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Flyover Lives: A Memoir Hardcover – January 16, 2014


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Editorial Reviews

From Booklist

The author of shrewd and scintillating novels about Americans abroad, Johnson (L’Affaire, 2003; Lulu in Marrakech, 2008) grew up in Moline, Illinois, “A pleasant place, surrounded by cornfields, I had always longed to get out of.” And so she did, as she crisply and wittily recounts in this stealthily far-reaching family history. Johnson’s personal story gains resonance in harmony with a remarkable set of memoirs written by her ­great-­great-great grandmother, Anne, born in 1779, and Anne’s daughter, Catharine, a teacher who, after a tortuous nine-year engagement, married a doctor only to endure his depression and long absences and the deaths of all but one of her nine children. Johnson perceives that her skilled and strong foremothers lived daunting yet satisfyingly “useful lives.” Adeptly structured, incisive, funny, and charming, Johnson’s look back delves into deep questions of history and inheritance, from the impact of America’s many wars on the Midwest to the transforming changes in modern women’s lives to her own adventures as a novelist and screenwriter raising a large, blended family, living overseas, and keenly observing cultural differences, personal quirks, and timeless commonalities. --Donna Seaman

Review

Praise for Flyover Lives by Diane Johnson:

“[A] vivid . . . quest for roots. Johnson strikes an elegiac note in her cullings of family and national history . . . splendid.”
The New York Times Book Review
 
“Smart and engaging . . . [A] singularly agreeable and appealing book.”
The Washington Post
 
“Smart . . . perceptive . . . Flyover Lives is a memoir of the Midwest sure to charm readers . . . Johnson vividly reminds us that the country we’re all from is the unfamiliar one called the past.”
—Maureen Corrigan, NPR

“Delightful . . . compelling and entertaining. . . . Johnson has a sharp eye for detail, and . . . her storytelling brings [the] past vividly to life.”
Chicago Tribune
 
“Solid Midwestern values seasoned by charm, affection, and lovely writing provide a welcome detour off the tabloid [memoir] path. . . . [It’s an] absolute pleasure [to be] in the company of a skilled writer who so eloquently examines the people and geography that shaped her.”
—Boston Globe
 
“Like her heroines, Johnson appears to have a boundless curiosity about the world and its inhabitants . . . What gives her memoir its charm and makes it so consistently beguiling is . . . the tone in which she relates her recollections, reflections, and discoveries. Fans of her novels will recognize the cheerful, wry bemusement, the rare combination of optimism and clear-sightedness, the humor and the intelligence we have come to expect from her fictional first-person narrators, and from the knowing voice that moves seamlessly from the consciousness of one character to another.”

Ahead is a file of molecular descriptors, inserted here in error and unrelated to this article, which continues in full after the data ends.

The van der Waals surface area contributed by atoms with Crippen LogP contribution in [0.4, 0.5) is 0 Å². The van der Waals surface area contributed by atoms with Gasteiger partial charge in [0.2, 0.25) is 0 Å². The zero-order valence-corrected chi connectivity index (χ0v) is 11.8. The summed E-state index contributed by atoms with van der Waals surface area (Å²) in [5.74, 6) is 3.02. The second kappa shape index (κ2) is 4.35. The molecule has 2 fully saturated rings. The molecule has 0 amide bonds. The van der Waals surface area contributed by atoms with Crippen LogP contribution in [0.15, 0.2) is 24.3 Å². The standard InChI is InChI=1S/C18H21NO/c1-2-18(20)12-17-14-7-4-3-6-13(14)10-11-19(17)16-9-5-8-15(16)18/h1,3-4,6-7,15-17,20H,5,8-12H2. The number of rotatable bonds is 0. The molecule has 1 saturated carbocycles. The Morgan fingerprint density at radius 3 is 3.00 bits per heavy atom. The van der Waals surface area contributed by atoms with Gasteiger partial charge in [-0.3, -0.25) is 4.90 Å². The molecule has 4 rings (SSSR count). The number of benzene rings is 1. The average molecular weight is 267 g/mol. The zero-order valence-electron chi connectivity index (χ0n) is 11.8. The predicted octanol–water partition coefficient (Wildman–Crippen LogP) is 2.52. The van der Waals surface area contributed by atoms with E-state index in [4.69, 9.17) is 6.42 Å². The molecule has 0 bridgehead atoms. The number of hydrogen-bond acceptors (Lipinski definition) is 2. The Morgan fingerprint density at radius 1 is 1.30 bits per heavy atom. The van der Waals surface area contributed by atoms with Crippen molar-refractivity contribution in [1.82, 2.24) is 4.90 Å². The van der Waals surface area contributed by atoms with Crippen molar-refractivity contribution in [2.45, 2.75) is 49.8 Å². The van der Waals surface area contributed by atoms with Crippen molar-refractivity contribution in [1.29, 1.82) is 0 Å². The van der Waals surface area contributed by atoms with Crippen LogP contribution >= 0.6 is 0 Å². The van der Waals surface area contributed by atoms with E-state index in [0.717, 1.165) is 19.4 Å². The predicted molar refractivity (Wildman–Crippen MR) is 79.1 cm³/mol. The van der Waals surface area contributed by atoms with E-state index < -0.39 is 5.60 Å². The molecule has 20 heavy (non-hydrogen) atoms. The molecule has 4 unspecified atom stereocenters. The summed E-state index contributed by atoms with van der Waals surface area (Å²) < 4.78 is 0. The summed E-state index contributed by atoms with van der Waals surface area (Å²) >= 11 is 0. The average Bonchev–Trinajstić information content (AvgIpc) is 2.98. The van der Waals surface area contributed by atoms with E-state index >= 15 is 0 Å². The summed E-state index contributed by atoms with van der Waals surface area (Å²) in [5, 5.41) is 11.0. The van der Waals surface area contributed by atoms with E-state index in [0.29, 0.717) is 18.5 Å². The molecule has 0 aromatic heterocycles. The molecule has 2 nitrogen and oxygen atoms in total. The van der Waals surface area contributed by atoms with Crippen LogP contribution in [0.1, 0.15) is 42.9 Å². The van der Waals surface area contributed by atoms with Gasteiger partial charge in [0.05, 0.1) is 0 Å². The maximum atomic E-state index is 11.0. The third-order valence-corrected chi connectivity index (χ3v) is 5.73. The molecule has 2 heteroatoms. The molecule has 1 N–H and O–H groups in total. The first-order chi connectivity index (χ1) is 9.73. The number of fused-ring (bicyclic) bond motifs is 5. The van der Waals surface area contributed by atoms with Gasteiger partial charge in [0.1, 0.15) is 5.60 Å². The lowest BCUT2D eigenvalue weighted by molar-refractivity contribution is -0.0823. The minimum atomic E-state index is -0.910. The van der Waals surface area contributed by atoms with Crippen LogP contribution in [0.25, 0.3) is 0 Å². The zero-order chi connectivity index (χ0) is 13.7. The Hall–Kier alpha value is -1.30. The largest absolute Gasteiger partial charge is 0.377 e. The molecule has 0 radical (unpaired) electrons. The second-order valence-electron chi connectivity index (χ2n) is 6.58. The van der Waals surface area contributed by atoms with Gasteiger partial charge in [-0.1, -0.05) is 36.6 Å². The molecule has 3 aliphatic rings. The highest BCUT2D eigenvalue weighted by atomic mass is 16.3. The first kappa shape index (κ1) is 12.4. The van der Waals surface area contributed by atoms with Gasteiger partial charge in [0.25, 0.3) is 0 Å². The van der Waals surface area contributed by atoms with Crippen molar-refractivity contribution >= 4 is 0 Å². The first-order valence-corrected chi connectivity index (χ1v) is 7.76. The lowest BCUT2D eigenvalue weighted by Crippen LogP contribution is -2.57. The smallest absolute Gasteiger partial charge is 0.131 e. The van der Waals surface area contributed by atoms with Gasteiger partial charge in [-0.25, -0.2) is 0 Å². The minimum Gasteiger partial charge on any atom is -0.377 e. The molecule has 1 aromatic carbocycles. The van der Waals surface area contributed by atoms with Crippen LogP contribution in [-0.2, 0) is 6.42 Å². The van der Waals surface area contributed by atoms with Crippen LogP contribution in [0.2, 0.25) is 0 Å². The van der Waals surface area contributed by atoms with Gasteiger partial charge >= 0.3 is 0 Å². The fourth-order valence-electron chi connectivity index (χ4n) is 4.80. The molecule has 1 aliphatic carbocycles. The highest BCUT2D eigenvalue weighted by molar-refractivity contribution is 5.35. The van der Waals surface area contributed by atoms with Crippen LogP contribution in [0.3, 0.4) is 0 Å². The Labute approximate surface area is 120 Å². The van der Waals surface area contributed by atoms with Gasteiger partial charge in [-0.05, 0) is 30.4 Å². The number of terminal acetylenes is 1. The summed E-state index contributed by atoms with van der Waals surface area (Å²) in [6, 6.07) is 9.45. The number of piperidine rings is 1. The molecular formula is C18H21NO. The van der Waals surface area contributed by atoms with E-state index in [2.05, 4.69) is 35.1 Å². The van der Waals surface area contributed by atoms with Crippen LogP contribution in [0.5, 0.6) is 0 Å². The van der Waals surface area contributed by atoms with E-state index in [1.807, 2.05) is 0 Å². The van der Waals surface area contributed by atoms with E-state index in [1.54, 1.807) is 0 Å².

—Francine Prose, The New York Review of Books

“Johnson seeks to understand how [her family] history has shaped her character, and when she describes her time as a screenwriter and a young mother with four children in nineteen-sixties England, her cheerful pragmatism and unsparing work ethic do seem tied to the can-do spirit of her ancestors.”
The New Yorker

“Charming.”
—San Francisco Chronicle
 
“Engaging and filled with feeling for an America that is gone forever.”
Christian Science Monitor
 
“Diane Johnson’s wry new memoir is an absorbing exploration of the people and places that have shaped her. . . . By investigating the lives of her ancestors, Johnson finds that there are no ‘flyover’ lives, and that every person has a story worth telling.”
BookPage

“Johnson is a felicitous writer, cheerfully alert to irony and absurdity. The unfailing deftness of the prose makes this book a pleasure.”
Kirkus Reviews

“Adeptly structured, incisive, funny, and charming, Johnson’s look back delves into deep questions of history and inheritance. . . . Keenly observed.”
Booklist

“Award-winning novelist and essayist Diane Johnson explores her Midwestern roots and family history in this charming and candid memoir. . . . An enjoyable peek into how America shaped one celebrated author’s consciousness.”
—Publishers Weekly
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Product Details

  • Hardcover: 288 pages
  • Publisher: Viking (January 16, 2014)
  • Language: English
  • ISBN-10: 0670016403
  • ISBN-13: 978-0670016402
  • Product Dimensions: 5.8 x 1 x 8.8 inches
  • Shipping Weight: 14.1 ounces (View shipping rates and policies)
  • Average Customer Review: 3.3 out of 5 stars  See all reviews (29 customer reviews)
  • Amazon Best Sellers Rank: #843,170 in Books (See Top 100 in Books)

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Customer Reviews

3.3 out of 5 stars

Most Helpful Customer Reviews

29 of 29 people found the following review helpful By kbgressitt on January 29, 2014
Format: Hardcover
A life’s story need not be heartrending to be interesting, to be memoir-worthy, and bestselling novelist Diane Johnson’s new Flyover Lives is one of those memoirs that proves it.